the eight hooves
on the albumen print
of the glacier.
For Stainer the reconstruction which such discoveries allow has an urgent religious significance. She cites the influence of Danah Zohar’s The Quantum Self which, like other popular treatments of quantum mechanics, offers an appealingly fresh and holistic account of the world around us, finding enormous significance in the tiniest particle and the most obscure event. To writers with an aestheticised Christian sensibility, like Stainer, such reassuring and inspiring theories offer many metaphorical possibilities.
While it is good to be reminded that everything is in some way significant, one would like to remind Stainer that everything is not as significant as everything else. Fortified by her reading of Zohar, Stainer’s baroque imagination sees significance in everything and in every combination of things. In particular, she insists on juxtaposing the up-to-date and the ancient (‘the swan entering Leda/like laser/through alabaster’), an effect which can be striking at the cost of being ludicrous. Furthermore, these combinations are often spoiled by Stainer’s insistence on their importance. Take ‘Xochiquetzal’:
The firefighters of Chernobyl
on sloping beds
in sterile rooms,
or salivary glands
take them lightly
as the Colombian goddess
who makes love
to young warriors
on the battlefield
holding a butterfly
between her lips.
The exotic connection that this poem proposes, between a modern nuclear disaster and a South American myth, has an acceptably eerie quality, the symmetrical delicacy of the details (eyelashes linked with butterfly – lips linked with salivary glands) being a mark of instinctive craftsmanship. But the poem is somehow spoiled by the portentous exclamation (‘o death’) which opens the second stanza – the kind of thing a fainting diva would cry out with one hand pressed to her forehead. The book contains many supercharged ejaculations of this sort: ‘o the reciprocal dazzle’, ‘O the saviour of Paradise’, ‘O terra incognita’. All of this brings to mind what Frost once said about ecphonesis: ‘American poets use it in practically one tone, that of grandeur: “Oh Soul!” “Oh Hills!” – “Oh Anything!” That’s the way they go. But think of what “oh” is really capable: the “oh” of scorn, the “oh” of amusement, the “oh” of surprise, the “oh” of doubt – and there are many more.’ It’s these other tones which are missing in The Ice-Pilot Speaks.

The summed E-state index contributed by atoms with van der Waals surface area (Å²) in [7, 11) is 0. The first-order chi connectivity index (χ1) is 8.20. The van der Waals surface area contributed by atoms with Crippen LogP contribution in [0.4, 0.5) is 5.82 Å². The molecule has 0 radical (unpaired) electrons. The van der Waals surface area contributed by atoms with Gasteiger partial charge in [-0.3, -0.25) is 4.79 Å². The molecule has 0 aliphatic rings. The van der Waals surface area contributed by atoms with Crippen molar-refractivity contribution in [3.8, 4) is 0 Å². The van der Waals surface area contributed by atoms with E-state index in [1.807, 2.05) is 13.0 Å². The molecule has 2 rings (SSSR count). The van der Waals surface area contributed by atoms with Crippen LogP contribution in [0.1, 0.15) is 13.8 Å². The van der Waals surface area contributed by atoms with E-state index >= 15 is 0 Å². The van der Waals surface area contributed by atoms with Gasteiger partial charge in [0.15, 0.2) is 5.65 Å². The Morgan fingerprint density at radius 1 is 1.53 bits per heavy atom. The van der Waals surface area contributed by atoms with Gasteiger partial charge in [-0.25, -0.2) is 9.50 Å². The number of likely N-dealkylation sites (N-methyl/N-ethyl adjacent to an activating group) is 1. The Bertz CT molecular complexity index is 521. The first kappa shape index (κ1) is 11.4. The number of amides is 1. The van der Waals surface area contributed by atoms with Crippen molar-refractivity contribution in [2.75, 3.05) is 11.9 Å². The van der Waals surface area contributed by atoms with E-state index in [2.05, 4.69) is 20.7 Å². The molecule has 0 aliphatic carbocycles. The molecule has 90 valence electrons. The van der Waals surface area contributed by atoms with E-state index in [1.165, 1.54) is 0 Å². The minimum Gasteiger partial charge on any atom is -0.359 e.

Anne Stevenson compares Stainer to Emily Dickinson, but she reminds me more of Edith Sitwell, particularly the Sitwell of Façade, not in terms of rhythm (which Sitwell used quite skilfully and Stainer hardly uses at all) but in terms of emotional range and diction. Like Sitwell she has a taste for words with Exotic and Poetic connotations; she also has a weakness for breathless adjectives: ‘the marvellous interlacing/ of their throats’, ‘the marvellous sufficiency of the moment’, ‘such terrible detachment’, ‘the wondrous head’, ‘the oracular dove’. While she is not above using plain old red, white and blue, her poems are usually awash with ‘ochre’, ‘indigo’ and ‘vermilion’. She is fond of musical terms like ‘vibrato’, ‘fermata’ and ‘rubato’, which sometimes reminds one of Sitwell’s ‘Four in the Morning’, where ‘the governante/Gesticulates lente, and walks andante’ and where we reluctantly meet ‘The navy-blue ghost of Mr Belaker, /The allegro negro cocktail-shaker’. In The Ice-Pilot Speaks we encounter enough painters to fill the Louvre several times over, enough silk to cover the Chrysler building and enough fine spices (especially cinnamon) to kill a horse. But when she refrains from Grand Statements, Stainer can be very good. ‘The Dice Players’, for example, is a beautifully understated poem. She has a fine ear which can evoke ‘the phrasing of spray/against sandstone’ and an eye which can see ‘floes gliding by,/chesspieces in lenten veils’. At her best, she combines religious mysticism with visual clarity as dramatically as David Jones – though one feels she would be at her best more often in a lower key.
Carolyn Forché, like Stainer, tackles some very ambitious subjects. In fact, throughout The Angel of History we find nothing but ambitious subjects – Hiroshima, the Holocaust, Lebanon, wars and torture of all kinds. Unlike Stainer, however, Forché favours very simple diction and syntax and she responds to the tragic nature of her material with bald, factual statements (‘This is a farmhouse in Izieu’) or with gnomic, wise-sounding remarks (‘When my son was born I became mortal’). The book has the same urgent, epic quality as, say, Tom Wolfe’s The Right Stuff. We feel ourselves like a camera crew right underneath a VTOL fighter’s engines. Forché is American and like many American poets she deals with big themes without embarrassment. By contrast, British poetry since the Second World War has tended to shy away from such material (which is another reason Thirties poets are so interesting today).
Derek Walcott has proposed that we think of the woman’s voice in The Angel of History as belonging to a Pauline Celan – a misleading remark, because Paul Celan’s work is as pains-takingly oblique as Forché’s is painfully direct. Celan, for instance, never actually names ‘the Holocaust’; at most he refers to ‘was geschah’ (‘what happened’), while Forché’s poems are very explicit. But Forché can sound like other writers – her phrase ‘the years, cities moving beside a train’ sounds very like Lowell’s ‘the past is cities from a train’, and she has Lowell’s apocalyptic mood, without having his verbal brilliance: ‘the wind has eaten the faces from the angels of Charles Bridge /as if the earth had finished with us.’ One problem with the book is the frequency of her empty aphorism – ‘it was like living through something again one could not live through again’ – but she has a good eye for quotations and the high points of the book, which quotes, at various times, Valéry, Benjamin and others, belong to Valéry, Benjamin and others. As she informs us in the notes, ‘the first-person, free-verse, lyric-narrative poem of my earlier years has given way to a work which has desired its own bodying forth: polyphonic, broken, haunted, and in ruins, with no possibility of restoration.’